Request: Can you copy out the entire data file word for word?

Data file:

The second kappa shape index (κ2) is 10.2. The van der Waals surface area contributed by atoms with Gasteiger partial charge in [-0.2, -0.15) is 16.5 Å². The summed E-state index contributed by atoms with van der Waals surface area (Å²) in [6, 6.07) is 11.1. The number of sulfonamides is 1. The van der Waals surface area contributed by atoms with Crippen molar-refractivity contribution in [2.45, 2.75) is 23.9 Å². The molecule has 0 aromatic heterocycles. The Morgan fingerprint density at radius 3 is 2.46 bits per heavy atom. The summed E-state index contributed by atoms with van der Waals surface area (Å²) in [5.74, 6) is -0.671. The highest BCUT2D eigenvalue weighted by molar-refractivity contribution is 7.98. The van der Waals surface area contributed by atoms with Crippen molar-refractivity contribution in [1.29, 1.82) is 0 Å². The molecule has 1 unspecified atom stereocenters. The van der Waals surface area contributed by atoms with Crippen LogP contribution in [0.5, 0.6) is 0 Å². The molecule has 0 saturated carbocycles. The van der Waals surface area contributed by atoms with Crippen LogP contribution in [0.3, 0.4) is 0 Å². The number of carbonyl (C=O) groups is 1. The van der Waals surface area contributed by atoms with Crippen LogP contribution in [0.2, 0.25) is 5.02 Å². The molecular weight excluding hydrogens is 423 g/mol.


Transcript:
The second kappa shape index (κ2) is 10.2. The van der Waals surface area contributed by atoms with Gasteiger partial charge in [-0.2, -0.15) is 16.5 Å². The summed E-state index contributed by atoms with van der Waals surface area (Å²) in [6, 6.07) is 11.1. The number of sulfonamides is 1. The van der Waals surface area contributed by atoms with Crippen molar-refractivity contribution in [2.45, 2.75) is 23.9 Å². The molecule has 0 aromatic heterocycles. The Morgan fingerprint density at radius 3 is 2.46 bits per heavy atom. The summed E-state index contributed by atoms with van der Waals surface area (Å²) in [5.74, 6) is -0.671. The highest BCUT2D eigenvalue weighted by molar-refractivity contribution is 7.98. The van der Waals surface area contributed by atoms with Crippen molar-refractivity contribution in [1.29, 1.82) is 0 Å². The molecule has 1 unspecified atom stereocenters. The van der Waals surface area contributed by atoms with Crippen LogP contribution in [0.5, 0.6) is 0 Å². The molecule has 0 saturated carbocycles. The van der Waals surface area contributed by atoms with Crippen LogP contribution in [0.3, 0.4) is 0 Å². The number of carbonyl (C=O) groups is 1. The van der Waals surface area contributed by atoms with Crippen LogP contribution in [0.2, 0.25) is 5.02 Å². The molecular weight excluding hydrogens is 423 g/mol.